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G0709 for mcdanlj

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mcdanlj

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#1
As I have been preparing my shop for my PM-30, I started thinking about a larger lathe, too. I started looking at various 1340s and 1440s and thinking about maybe a few years out. Then, just to see what the local market looked like, I glanced at CL—and saw that someone local had a reasonable deal on a G0709 with only a few years under its belt. So much for "a few years out..." The main thing it's missing for me are DROs. The DROs on my PM-30 seem reasonable, so PM's DRO kits are certainly an option.

Today, with the help of two dedicated and wonderful friends, I moved it into my shop!

I think I've read all the G0709 threads on this forum to prepare, so hopefully I'm set to get started. When I want more variety in speed, or better surface finish, or am bored, I may consider a 3Ø with VFD conversion. I've been looking at the schematics and it doesn't look like it would be super hard, and in fact would probably make the foot brake even more effective as a bonus.
 

mksj

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#2
The G0709 is definitely a very nice lathe, especially in good shape and just a few year old. A proper VFD conversion for a single phase lathe is a bit more complicated then you may anticipate, when a VFD is used, typically it is either used for braking or the mechanical foot brake is used but not both. They will fight each other as the VFD wants to brake the machine in a prescribed fashion as setup in the parameter file, so jumping on the mechanical brake (which can stop the machine very quickly) the VFD may slow down that process if you were to use something like a 3 second stopping time. What is typically done is to change the foot brake electrical switch which shuts down the motor contactors, to a 2 pole version. One side is configured NC which connects to a power relay which shuts down the VFD run inputs, the other NO pole issues a free run command to the VFD so it does not brake. This allows you to use the mechanical brake independently of the VFD braking. I have built numerous lathe VFD systems this way.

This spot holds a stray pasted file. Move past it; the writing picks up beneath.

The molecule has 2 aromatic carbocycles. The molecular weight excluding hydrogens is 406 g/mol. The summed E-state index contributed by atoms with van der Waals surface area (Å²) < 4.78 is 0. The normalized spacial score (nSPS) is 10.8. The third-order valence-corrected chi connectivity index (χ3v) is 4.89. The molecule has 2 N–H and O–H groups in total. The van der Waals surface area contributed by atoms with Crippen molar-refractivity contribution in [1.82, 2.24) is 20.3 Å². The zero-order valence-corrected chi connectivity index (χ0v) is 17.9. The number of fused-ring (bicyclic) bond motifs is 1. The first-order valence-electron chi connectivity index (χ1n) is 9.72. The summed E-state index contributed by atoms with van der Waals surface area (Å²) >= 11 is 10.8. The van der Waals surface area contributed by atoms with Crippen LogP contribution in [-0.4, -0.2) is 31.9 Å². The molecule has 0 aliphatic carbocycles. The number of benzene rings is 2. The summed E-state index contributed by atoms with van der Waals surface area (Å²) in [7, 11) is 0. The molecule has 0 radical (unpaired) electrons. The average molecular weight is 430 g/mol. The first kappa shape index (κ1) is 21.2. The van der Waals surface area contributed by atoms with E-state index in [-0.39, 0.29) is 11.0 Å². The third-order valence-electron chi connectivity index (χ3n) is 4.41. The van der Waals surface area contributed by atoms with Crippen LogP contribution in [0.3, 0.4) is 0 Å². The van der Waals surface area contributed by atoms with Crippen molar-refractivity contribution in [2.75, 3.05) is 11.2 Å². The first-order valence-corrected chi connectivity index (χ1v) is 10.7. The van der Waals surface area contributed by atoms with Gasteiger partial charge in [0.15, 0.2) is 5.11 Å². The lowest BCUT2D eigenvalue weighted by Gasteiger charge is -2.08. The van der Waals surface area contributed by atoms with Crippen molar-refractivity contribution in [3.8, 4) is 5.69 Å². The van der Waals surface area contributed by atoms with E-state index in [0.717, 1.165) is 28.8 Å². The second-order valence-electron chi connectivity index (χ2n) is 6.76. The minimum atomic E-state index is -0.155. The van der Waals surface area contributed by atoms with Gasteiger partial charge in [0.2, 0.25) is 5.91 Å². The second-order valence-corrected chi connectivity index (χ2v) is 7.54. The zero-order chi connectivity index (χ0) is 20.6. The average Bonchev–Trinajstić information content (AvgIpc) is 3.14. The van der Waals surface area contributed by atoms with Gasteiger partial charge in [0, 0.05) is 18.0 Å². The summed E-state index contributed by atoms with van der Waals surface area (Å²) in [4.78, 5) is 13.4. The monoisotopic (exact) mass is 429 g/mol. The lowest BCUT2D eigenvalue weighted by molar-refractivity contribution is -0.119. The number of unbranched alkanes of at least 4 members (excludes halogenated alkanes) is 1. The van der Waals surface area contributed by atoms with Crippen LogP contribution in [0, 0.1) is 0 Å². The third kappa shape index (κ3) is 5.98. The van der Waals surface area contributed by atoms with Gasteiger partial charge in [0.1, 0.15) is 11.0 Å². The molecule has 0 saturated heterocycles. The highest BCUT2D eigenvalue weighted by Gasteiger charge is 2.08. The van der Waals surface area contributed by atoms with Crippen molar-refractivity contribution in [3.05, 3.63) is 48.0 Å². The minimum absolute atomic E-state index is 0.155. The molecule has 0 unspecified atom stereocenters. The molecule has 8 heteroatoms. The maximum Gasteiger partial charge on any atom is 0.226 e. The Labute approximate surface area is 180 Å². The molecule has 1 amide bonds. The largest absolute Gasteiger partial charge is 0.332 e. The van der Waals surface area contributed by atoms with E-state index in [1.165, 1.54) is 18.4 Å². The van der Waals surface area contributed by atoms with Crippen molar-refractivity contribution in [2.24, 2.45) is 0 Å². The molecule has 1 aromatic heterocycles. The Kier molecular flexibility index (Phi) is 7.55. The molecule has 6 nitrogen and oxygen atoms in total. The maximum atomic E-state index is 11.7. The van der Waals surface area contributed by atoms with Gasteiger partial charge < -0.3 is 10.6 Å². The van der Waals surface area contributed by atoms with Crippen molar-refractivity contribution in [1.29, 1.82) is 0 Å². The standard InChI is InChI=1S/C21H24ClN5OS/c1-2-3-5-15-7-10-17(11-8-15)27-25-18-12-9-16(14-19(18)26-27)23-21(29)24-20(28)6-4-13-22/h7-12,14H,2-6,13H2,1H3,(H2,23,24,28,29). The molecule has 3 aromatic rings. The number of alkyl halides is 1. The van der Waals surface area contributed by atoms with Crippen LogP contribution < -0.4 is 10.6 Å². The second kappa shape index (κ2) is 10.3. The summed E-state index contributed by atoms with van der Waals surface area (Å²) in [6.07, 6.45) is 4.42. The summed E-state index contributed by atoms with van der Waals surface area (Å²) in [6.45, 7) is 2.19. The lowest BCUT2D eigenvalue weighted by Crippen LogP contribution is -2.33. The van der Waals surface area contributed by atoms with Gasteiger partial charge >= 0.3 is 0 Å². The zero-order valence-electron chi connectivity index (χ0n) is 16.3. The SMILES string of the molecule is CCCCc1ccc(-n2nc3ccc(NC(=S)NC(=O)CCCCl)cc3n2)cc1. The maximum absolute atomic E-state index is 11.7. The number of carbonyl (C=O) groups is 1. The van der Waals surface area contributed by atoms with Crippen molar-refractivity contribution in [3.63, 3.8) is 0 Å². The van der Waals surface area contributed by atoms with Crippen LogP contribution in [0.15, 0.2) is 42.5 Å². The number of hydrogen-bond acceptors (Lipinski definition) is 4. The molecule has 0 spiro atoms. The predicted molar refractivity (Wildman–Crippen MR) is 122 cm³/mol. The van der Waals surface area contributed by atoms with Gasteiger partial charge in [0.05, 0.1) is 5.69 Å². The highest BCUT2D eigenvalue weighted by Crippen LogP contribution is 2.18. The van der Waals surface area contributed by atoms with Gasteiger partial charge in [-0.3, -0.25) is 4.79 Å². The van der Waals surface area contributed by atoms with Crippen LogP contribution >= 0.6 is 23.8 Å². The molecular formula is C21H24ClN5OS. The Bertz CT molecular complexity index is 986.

Some lathe manufactures have done away with the mechanical brake altogether, they just used the foot brake to send an emergency stop command to the VFD, which will brake it at the fastest time possible without tripping it into an over voltage error.

You will need to look for a 3 phase motor that will fit the machine, I recommend what is known as a Vector/inverter motor which ate typically TENV type for this size machine. I have been using the Marathon BlackMax, Lincoln, and Baldor IDNM/ZDNM types.